Autoregressive integrated moving average (ARIMA) models are generally used to model time series data, however they do not directly handle seasonality. The ARIMA model regresses the current data value against historical data value(s) in the time series. In order to deal with multiple seasonality, external regressors need to be added to the ARIMA model[1]. To incorporate the multiple seasonality in the gamer login behavior, additional Fourier terms are added to the ARIMA model, where Nt is an ARIMA process.

The seasonal pattern is modeled through the addition of Fourier terms which are used as external regressors. This approach is flexible, allowing you to incorporate multiple periods. For example, if there are ‘M’ periods (p_{1}, p_{2}, p_{3}, p_{M}) in the data, we would have different fourier series corresponding to each of the ‘M’ periods. In this particular example, there are two seasonal periods, daily and weekly, with p_{1} including 24 hours and p2 including 168 hours. For each of the periods ‘pi’, the number of fourier terms (K_{i}) are chosen to find the best statistical model for a given set of data. Given a set of models, AIC (which is derived from information theory) estimates the quality of model compared to other models, and thus provides a means for model selection. The value of K_{i} is chosen so as to minimize the AIC criteria.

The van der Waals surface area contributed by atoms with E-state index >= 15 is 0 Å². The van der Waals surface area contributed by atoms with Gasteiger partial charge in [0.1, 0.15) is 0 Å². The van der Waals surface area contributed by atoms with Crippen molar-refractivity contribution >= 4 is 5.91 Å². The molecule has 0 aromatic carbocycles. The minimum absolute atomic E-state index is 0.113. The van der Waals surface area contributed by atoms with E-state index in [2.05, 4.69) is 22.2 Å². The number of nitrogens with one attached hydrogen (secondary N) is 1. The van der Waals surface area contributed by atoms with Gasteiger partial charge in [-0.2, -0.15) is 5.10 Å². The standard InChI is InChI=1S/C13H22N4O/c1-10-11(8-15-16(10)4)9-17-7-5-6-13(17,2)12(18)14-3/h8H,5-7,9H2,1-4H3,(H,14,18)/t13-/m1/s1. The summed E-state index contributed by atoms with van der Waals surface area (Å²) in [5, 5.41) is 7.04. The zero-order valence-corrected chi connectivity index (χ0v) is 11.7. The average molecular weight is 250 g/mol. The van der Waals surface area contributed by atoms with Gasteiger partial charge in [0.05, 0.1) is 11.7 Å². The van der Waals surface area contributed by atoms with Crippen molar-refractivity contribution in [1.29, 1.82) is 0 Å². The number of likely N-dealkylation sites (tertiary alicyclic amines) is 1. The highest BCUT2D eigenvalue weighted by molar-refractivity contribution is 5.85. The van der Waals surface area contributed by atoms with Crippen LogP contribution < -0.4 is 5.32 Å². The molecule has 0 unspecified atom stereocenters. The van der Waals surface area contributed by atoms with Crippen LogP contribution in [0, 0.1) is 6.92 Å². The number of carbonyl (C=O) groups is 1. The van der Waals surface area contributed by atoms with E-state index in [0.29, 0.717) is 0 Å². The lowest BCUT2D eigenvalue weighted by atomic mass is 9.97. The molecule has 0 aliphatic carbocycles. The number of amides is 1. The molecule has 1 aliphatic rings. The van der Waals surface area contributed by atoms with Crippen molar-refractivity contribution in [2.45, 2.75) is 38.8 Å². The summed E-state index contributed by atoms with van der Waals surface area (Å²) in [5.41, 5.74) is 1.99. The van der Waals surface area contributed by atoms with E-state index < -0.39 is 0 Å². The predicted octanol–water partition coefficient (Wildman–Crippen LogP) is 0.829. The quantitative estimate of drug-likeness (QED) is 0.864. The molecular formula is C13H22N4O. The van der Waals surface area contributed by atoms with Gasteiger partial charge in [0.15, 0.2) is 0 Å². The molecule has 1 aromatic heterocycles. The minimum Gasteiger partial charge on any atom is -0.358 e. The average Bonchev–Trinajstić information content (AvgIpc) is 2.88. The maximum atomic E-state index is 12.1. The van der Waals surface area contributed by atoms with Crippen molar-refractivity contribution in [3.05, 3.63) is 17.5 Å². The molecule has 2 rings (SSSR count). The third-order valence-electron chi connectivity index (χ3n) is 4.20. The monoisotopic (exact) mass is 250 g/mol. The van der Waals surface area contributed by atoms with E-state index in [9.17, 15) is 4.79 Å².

Fig. 2: Heat Map showing the variation of AIC values with number of Fourier terms. It can be seen that the minimum AIC value is at point (1,2)

In order to find the right number of Fourier terms corresponding to each of the periods, the AIC values of the ARIMA model with varying Fourier terms are calculated. The scatter plot for the AIC values with varying number of Fourier terms for the two periods p1 (24 hours) and p2 (168 hours) is shown in Fig. 2. From the figure, it can be seen the best model, which minimizes the AIC criteria, is one which has one Fourier term corresponding to a period of 24 hours and two Fourier terms corresponding to a period of 168 hours with an AIC value of ~ 10450.